Impaired Reduction of N2O to N2 in Acid Soils Is Due to a Posttranscriptional Interference with the Expression of nosZ
Journal article, Peer reviewed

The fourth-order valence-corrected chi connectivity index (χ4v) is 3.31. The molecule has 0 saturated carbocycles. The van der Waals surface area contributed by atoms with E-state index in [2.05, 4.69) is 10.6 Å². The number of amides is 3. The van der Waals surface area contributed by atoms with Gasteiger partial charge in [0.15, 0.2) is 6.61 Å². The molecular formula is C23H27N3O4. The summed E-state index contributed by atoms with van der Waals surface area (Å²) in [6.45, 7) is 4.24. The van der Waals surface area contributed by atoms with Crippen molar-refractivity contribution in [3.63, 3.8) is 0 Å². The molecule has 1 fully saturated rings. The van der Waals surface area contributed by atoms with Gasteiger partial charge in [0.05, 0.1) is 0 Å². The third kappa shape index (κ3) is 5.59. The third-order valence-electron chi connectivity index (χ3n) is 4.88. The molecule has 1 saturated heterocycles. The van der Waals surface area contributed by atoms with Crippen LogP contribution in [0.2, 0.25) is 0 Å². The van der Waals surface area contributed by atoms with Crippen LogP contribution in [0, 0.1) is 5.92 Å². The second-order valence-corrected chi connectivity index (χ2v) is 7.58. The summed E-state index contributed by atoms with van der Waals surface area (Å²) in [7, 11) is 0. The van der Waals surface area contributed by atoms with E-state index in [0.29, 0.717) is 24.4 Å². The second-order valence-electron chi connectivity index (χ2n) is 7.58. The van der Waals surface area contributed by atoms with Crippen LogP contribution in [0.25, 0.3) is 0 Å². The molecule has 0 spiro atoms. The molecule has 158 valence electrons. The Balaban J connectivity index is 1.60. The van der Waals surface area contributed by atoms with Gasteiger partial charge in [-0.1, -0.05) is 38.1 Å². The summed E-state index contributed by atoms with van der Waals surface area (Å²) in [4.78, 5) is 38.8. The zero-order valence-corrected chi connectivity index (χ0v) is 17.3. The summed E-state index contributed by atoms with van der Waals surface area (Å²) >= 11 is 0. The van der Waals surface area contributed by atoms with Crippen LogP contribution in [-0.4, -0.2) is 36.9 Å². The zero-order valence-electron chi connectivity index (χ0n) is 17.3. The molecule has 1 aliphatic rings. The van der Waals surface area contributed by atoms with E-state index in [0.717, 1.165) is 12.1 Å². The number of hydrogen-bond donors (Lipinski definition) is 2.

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Accumulating empirical evidence over the last 60 years has shown that the reduction of N2O toN2 is impaired by low soil pH, suggesting that liming of acid soils may reduce N2O emissions. This option has not gained much momentum in global change research, however, possibly due to limited understanding of why low pH interferes with N2O reductase. We hypothesized that the reason is that denitrifying organisms in soils are unable to assemble functional N2O reductase (N2OR) at low pH, as shown to be the case for the model strain Paracoccus denitrificans. We tested this by experiments with bacteria extracted from soils by density gradient centrifugation. The soils were sampled from a long-term liming experiment (soil pH 4.0, 6.1, and 8.0). The cells were incubated (stirred batches, He atmosphere) at pH levels ranging from 5.7 to 7.6, while gas kinetics (NO, N2O, and N2) and abundances of relevant denitrification genes (nirS, nirK, and nosZ) and their transcripts were monitored. Cells from the most acidic soil (pH 4.0) were unable to reduce N2O at any pH. These results warrant a closer inspection of denitrification communities of very acidic soils. Cells from the neutral soils were unable to produce functional N2OR at pH values of<6.1, despite significant transcription of the nosZ gene. The N2OR expressed successfully at pH 7.0, however, was functional over the entire pH range tested (5.7 to 7.6). These observations lend strong support to our hypothesis: low soil pH diminishes/prevents reduction of N2O, primarily by precluding a successful assembly of functional N2O reductase.